Line of Duty: Gloriously overheated. Terrifically entertaining. So why does it feel staid?
Is its maker Jed Mercurio spending too much time on his other show, Bodyguard?
Vicky McClure, Martin Compson and Adrian Dunbar
When police convoy ED-905 is intercepted by an OCG, but a twist of fate suggests the intervention of a UCO, it seems like another job for AC-12. At least, that’s the initial impression.
Viewers of Jed Mercurio’s terrifically entertaining, gloriously overheated Line of Duty (BBC One, Sunday, 9pm), now in its fifth series, are well accustomed to following plot details that resemble nothing more closely than the serial number of a complicated software package.
Even DI Fleming (Vicky McClure) and DS Arnott (Martin Compston) seem a little befuddled themselves to encounter a heretofore unknown and senior ranking acronym, MOPI, when their investigation hits another suspiciously restricted case file.
“Management of police information,” explains Superintendent Powell, who may well prove a friend, a foe, or an oscillation between the two. Whenever the internal affairs officers of AC-12 doggedly pursue the “bent coppers” hiding among them, it’s wisest to trust nobody.
Mercurio’s management of plot information has always been a scattergun affair, raining down character details, rattling action sequences and red herrings so thick and fast that a typical opening episode feels like an entire series got shrunk in the wash.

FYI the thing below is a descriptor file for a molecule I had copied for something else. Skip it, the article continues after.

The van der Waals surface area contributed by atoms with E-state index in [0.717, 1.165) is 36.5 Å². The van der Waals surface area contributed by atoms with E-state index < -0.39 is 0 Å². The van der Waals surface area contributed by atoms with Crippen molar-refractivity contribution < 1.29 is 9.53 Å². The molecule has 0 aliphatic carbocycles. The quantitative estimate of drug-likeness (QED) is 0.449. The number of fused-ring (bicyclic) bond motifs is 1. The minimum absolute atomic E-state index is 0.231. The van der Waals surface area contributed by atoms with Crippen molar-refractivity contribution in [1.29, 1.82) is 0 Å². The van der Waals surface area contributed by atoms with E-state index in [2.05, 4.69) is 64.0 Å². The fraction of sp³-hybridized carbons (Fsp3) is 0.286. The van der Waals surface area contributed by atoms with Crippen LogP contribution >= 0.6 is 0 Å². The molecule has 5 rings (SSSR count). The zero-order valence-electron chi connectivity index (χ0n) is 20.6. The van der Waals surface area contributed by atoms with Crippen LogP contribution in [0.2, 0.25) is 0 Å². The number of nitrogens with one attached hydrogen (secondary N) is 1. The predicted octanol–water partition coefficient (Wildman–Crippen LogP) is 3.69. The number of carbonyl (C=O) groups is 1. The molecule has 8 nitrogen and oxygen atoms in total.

My favourite example, from a previous season, was the brisk establishment of a new partner for Arnott, given a surge of romantic chemistry and a tangle of complex personal backstory, before someone just flung her out of a window before the end credits rolled. What other show has so many ideas it can defenestrate a couple in episode one?
By comparison, this season’s opener is quite a staid affair – a daring heist (ho-hum), the discovery of a police leak that implicates a member of their own division (again) and a final twist that upends our suspicions about the identity of the UCO (Undercover Officer) in the OCG (Organised Crime Group).
Mercurio recently set pulses racing with a newer series, Bodyguard, and, like the constantly collapsing marriage of Adrian Dunbar’s sublimely gruff and paternal Superintendent Hastings (“God, give me strength!”), you can’t help but worry that his longstanding relationship with Line of Duty may suffer as a result. Leave that painted hussy, Jed, and come back home.
Perhaps, though, AC-12 is simply running short on suspects, raising the finger of suspicion at Hastings himself, again, now a deadbeat divorcé in waiting, slumming it in a cheap hotel and tidying away loose ends of internal corruption on an authoritative whiteboard.
Fleming and Arnott, who have buried the friction of her promotion and his incarceration, and standardised their haircuts, are eyeing him with unease. In the meantime Arnott has added a beard to his recently acquired three-piece suits and finally – finally – looks more like a senior detective and less like the glass collector in his uncle’s bar.
“They’re my best team,” Hastings tells Powell. “They’ll get to the root of anything.”
The rogue UCO in that heinous OCG better watch out. AC-12 have always known the letter of the law.